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When Cars Collide, Safety Advocates Say It's No 'Accident'


When you see two cars collide, what do you call it? You might say it's a car accident. Safety advocates want you to call it a car crash. Already places like Nevada, New York City and San Francisco have swapped the word crash for accident in their laws and policies. The New York Times reports this reverses nearly a century of cultural thinking.

And to get some historical perspective on this clash of words, we've called Peter Norton. He's a historian at the Department of Engineering and Society at the University of Virginia. Welcome to the program.

PETER NORTON: Thank you, Audie.

CORNISH: Before we get to this history, what's the distinction between an accident and a crash that these safety advocates feel needs to be made?

NORTON: Well, there's a lot of disagreement about that, but I think the advocates say that the word accident has a connotation that it's a chance event, something that's bound to happen; it's inevitable; it's not something that could ever be completely prevented. And I think they see it as absolving people of responsibility for their actions.

CORNISH: And today we're very much used to hear and using the word accident. And you've found that this preference for accident was actually pushed in a public awareness campaign or campaigns in the early 1900s. Who was behind it, and what were they trying to accomplish?

NORTON: Well, if you go back more than a hundred years ago, manufacturing was big, and manufacturing jobs were dangerous jobs. A lot of them were heavy machinery, belts turning at high speeds, lathes. All kinds of machinery like that could be very dangerous, and people got hurt. And when they got hurt, it was to the employer's advantage legally to call it an accident.

CORNISH: So then the automobile comes along, and how does this industry embrace the concept?

NORTON: For the auto industry, it was a complicated thing. I mean, they wanted people to be able to drive cars, and they wanted drivers to not have to bear an extraordinary burden of responsibility such that driving would become unattractive.

At the same time, they didn't want reckless drivers creating a bad image for the entire industry, so the auto industry generally favored tough penalties for reckless drivers. But at the same time, they wanted to redirect responsibility to other street users like pedestrians.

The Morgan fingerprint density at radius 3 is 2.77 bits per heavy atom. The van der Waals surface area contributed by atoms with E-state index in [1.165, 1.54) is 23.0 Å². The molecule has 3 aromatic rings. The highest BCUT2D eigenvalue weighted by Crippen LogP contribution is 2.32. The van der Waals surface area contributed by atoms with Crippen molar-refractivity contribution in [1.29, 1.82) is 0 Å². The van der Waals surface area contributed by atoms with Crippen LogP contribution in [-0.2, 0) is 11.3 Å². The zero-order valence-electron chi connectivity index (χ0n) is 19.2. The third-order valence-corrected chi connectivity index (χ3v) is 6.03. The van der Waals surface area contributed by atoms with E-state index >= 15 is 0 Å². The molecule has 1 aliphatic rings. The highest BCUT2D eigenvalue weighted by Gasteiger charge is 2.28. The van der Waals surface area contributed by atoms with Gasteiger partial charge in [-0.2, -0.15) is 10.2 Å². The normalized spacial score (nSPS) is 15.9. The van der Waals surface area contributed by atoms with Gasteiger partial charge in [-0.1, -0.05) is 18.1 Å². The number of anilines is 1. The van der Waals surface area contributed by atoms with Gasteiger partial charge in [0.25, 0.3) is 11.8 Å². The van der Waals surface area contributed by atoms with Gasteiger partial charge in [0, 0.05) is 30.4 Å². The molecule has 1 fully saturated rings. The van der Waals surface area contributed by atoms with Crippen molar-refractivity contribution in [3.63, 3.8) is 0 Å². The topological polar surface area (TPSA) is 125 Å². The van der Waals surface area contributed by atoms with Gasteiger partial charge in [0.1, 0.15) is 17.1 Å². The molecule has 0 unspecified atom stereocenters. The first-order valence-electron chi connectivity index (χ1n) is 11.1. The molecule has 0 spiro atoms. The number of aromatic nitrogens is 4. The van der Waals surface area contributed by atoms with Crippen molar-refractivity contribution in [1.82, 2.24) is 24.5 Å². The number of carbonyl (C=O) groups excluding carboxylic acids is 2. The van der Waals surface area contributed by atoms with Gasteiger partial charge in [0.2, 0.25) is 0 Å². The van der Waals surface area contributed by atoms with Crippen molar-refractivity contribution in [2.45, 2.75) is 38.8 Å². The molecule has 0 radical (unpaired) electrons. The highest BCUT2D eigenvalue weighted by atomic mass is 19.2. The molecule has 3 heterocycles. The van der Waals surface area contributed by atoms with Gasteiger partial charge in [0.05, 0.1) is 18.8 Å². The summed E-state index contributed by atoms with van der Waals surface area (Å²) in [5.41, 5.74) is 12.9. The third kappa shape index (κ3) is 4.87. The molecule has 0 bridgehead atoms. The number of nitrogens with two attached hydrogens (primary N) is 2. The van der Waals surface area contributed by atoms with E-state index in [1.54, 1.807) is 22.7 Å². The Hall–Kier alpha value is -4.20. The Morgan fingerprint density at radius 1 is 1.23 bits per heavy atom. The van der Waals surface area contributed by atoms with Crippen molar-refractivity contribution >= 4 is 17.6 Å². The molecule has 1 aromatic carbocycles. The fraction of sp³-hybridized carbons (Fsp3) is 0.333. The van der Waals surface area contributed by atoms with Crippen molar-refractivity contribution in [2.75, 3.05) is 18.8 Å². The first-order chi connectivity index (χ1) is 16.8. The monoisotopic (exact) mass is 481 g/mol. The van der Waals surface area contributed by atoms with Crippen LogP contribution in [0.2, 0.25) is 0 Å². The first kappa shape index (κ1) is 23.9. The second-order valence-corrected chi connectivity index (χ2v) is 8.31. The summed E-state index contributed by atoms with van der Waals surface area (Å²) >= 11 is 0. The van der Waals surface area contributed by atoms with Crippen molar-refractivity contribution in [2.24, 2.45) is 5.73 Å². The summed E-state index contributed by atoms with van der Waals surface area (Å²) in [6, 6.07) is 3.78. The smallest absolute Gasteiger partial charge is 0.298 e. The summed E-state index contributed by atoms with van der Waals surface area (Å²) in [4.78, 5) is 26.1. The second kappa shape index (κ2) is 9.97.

So a lot like the industrial safety people invented this cartoon character called Otto Know Better (ph), who was careless and getting injured, the pro-automobile people - manufacturers, auto clubs, auto dealers - invented caricatures of careless pedestrians because most of the people cars were killing then were pedestrians, not other people in cars.

CORNISH: You know, upwards of 38,000 people were killed in deadly car crashes or accidents in 2015. That's according to the National Safety Council. And that was an 8 percent increase over the year before. Why does language matter?

NORTON: Well, if we continue to define these calamities as accidents, they're easier to ignore because we think of them as the inevitable side effects of modern living. But if we can call them crashes, we can redefine them as something we can control.

I'd like to mention the example of William Haddon. He was a traffic accident expert from a generation ago, and he saw as the biggest obstacle to diminishing the very high traffic fatalities of his time - he saw the biggest obstacle to that in language. People were calling these accidents, and he wanted to look at traffic accidents as the way a disease expert looks at disease - as something we can control. And the word accident defeats the whole notion that we can control this issue, and it's like a surrender before we've even started.

CORNISH: Historian Peter Norton of the University of Virginia, thank you so much for speaking with us.

NORTON: It's my pleasure. Transcript provided by NPR, Copyright NPR.

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